One of the most incredible stories about Kubrick and lighting is that he wanted to shoot many scenes in the film Barry Lyndon by candlelight and there wasn’t a commercial film lens that had an aperture wide enough to capture the scenes the way he wanted them lit. Then, he found out that NASA had commissioned several 50mm f/0.7 lenses to take pictures of the dark side of the moon. He bought three of them. You can read more about that story and see stills from the film over here.

In my opinion, it is one of Kubrick’s least entertaining movies, but it is GORGEOUS for the lighting and composition.

Watch some Kubrick films. If for no other reason that to see how he lights scenes using the environment – and the reason his lighting is so effective is because of his composition. Where he places his subjects, the lenses he chooses.

Sit down and pause the films, or just Google stills from Kubrick films and analyze the images…even if you don’t want to create similar compositions, you will learn an incredible amount from them.



Orson Welles

Another giant in the world of film, Welles was brilliant at lighting and composition. While the Citizen Kane ‘clapping shot’ has become its own meme, take a moment to look at the composition and the light on Welles’s face…and the light on the man’s face in the background. He draws your attention with the light. He uses it to tell a story. You get the dichotomy of the two different reactions…


And this shot, which immediately follows almost immediately after a quick shot of Kane standing and clapping in silhouette. Now Kane is utterly alone. THIS is storytelling through lighting and composition.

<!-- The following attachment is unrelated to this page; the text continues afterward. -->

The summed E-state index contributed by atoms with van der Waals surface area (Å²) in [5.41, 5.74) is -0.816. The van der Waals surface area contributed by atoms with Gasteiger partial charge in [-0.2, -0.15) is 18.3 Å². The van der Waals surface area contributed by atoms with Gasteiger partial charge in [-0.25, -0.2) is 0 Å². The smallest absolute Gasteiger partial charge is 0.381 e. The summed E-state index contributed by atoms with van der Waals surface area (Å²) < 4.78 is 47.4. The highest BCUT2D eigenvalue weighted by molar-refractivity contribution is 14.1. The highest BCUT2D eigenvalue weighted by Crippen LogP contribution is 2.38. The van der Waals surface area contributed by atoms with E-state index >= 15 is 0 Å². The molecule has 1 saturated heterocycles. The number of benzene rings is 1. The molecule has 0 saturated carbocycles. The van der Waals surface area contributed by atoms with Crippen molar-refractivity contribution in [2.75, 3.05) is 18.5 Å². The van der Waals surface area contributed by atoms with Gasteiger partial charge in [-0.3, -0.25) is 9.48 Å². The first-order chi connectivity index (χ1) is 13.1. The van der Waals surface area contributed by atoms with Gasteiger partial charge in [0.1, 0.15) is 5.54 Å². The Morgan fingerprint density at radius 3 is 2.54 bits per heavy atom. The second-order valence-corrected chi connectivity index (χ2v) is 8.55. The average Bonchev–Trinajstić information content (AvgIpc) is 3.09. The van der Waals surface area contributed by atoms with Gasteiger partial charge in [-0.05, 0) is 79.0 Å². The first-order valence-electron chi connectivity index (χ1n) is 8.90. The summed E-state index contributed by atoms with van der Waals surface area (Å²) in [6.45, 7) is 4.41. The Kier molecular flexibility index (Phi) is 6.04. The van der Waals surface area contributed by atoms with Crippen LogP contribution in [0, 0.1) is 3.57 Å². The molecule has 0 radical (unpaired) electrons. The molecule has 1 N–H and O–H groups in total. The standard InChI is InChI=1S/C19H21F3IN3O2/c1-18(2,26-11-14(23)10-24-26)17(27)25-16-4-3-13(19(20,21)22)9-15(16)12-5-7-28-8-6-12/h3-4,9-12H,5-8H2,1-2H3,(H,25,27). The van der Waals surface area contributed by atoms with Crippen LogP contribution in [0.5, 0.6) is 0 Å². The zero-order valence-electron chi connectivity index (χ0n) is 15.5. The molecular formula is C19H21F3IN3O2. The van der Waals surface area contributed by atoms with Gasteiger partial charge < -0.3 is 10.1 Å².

One of my other favorite Orson Welles films is The Third Man. Fantastic film noir lighting. If you want dramatic portrait lighting, check this movie out.



I love this show on FX. First off, I love comic book stories and this one is great, but it’s so much more psychological. It’s totally going to mess with your head – definitely not a binge watching sort of show. You really need to absorb it.

But from a technical perspective, the cinematography is brilliant, especially in the second season. In fact, you could say that the second season is very Kubrickian. Wonderful compositions and great, inexpensive, practical effects – no CGI! Watch it and see how they use simple lighting techniques, projections, and pretty much everything but the kitchen sink to build the scene.

The scene below is my absolute favorite from the second season. It’s an actual dance BATTLE that represents three telepaths fighting one another…expressed through dance. Watch how the compositions change to create different impacts for sections of the dance.

Watch and Analyze

You don’t have to do it all the time, but take more time to inspect when you watch a movie or TV show. How is it lit. What’s the angle of the lighting? What’s the ratio of light? Is it artificial or natural? Can you tell?

What about the composition? How are the subject placed in the frame? How does that make you feel?

The more you break down the lighting and composition of what you’re watching, the more it will start to become second nature for you when you bring it into your work.

So, what have you been watching lately?